Reflections on Beyond Midnight: Paul Revere

The gallery doors that opened, closed, and then reopened on the 2019-2020 traveling exhibition Beyond Midnight: Paul Revere have now closed for the final time.

In recent weeks, the exhibition’s many rare prints, paintings, and decorative arts objects were condition checked, packed, and shipped via art handlers safely back to their respective homes.

Split between two venues in Massachusetts—the Worcester Art Museum and the Concord Museum—the show opened in mid-February 2020, only to close one month later when both museums were shuttered due to COVID-19. Fortunately, both venues reopened months after their closure allowing visitors a second opportunity to view the show. Prior to opening in Massachusetts, the exhibition had enjoyed a good run from September of 2019 through January of 2020 at the New-York Historical Society where nearly 50,000 visitors strolled through its galleries. And while the final venue at the Crystal Bridges Museum of Art in Bentonville, Arkansas, had to be canceled due to the Covid Crisis, my colleague and show co-curator Lauren B. Hewes and I knew that it was high time for the objects to head back to their respective homes.

The deinstallation of an exhibition may not sound like much fun, especially when it entails the challenging circumstances of a pandemic, but the privilege of working up close with the special objects in this show helped make the process rewarding.

And while the stars of the show may have been the five versions of the Boston Massacre prints shown for the first time together, there were many other impressive objects that helped provide context for the range of products that Revere as artisan and entrepreneur took on over the course of his lifetime.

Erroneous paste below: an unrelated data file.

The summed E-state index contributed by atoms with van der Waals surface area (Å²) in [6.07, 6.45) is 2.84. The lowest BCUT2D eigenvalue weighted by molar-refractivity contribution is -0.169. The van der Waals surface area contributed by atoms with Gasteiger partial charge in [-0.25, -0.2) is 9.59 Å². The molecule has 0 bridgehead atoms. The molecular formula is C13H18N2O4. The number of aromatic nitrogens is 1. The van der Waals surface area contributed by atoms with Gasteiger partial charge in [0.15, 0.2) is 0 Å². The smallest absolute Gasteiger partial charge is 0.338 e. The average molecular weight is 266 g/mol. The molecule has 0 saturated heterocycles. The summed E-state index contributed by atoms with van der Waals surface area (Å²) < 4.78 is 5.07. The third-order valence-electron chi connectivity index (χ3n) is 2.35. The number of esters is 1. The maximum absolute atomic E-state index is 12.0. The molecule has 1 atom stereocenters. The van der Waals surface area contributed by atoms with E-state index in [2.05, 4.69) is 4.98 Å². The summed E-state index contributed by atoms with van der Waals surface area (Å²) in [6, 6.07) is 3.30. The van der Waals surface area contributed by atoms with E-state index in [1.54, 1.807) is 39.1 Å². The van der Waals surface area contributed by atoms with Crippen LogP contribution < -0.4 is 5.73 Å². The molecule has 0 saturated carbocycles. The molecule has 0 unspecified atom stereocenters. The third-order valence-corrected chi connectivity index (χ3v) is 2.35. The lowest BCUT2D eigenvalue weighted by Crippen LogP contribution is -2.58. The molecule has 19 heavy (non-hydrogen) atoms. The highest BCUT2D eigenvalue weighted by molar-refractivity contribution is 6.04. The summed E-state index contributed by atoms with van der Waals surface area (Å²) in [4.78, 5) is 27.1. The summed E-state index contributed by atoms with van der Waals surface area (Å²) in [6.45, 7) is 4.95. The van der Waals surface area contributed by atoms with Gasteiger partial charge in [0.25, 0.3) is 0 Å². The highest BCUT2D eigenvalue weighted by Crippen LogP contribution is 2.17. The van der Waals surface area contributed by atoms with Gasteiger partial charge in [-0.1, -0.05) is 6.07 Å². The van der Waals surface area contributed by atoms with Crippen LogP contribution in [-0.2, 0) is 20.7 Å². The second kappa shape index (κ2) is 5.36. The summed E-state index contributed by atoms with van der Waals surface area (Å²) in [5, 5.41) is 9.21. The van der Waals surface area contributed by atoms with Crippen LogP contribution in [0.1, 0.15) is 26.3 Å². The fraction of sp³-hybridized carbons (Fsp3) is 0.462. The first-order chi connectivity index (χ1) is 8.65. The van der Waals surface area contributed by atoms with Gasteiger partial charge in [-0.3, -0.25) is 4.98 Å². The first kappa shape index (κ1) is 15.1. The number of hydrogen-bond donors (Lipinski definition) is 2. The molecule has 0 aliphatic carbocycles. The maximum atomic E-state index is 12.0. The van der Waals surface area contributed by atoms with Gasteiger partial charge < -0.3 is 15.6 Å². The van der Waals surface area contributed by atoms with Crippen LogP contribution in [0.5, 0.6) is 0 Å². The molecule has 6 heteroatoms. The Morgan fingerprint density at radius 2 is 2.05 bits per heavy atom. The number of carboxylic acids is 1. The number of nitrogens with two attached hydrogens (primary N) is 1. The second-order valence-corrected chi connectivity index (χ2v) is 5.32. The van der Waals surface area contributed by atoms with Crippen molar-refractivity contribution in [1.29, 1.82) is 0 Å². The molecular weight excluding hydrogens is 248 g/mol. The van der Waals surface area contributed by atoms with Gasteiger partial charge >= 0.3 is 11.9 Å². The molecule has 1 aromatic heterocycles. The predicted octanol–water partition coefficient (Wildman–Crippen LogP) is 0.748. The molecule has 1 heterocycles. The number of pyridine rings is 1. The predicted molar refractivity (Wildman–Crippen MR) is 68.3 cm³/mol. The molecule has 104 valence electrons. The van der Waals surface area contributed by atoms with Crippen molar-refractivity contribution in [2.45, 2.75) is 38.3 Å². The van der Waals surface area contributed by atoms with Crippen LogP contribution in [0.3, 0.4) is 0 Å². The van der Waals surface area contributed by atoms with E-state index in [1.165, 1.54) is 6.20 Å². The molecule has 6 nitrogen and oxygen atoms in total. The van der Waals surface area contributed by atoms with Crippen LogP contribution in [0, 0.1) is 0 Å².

Here are just a few of my favorites that I recently got to spend time with during the exhibition deinstallations.

Borrowed for the show from the Massachusetts Historical Society, a copper printing plate allowed us to show viewers the very matrix that Revere used for making his own bookplate Displaying the copper printing plate along with the bookplate helped us illustrate how prints are made—and what better way to help viewers recognize that the maker had to engrave the image and the letters in reverse to make a successful print! But, regrettably, what museum visitors did not get a chance to see was the back of the printing plate. The reverse is covered with engraved letters of the alphabet, suggesting that it was used as a means for Revere or one of his apprentices to practice the art of engraving letters on copper. The ABCs in various font styles cover the plate and any spare space was used to practice cross hatching or border designs. It was truly a delight to see a surviving example of the rote practice that goes into the making of the printed objects that we so cherish in our collections.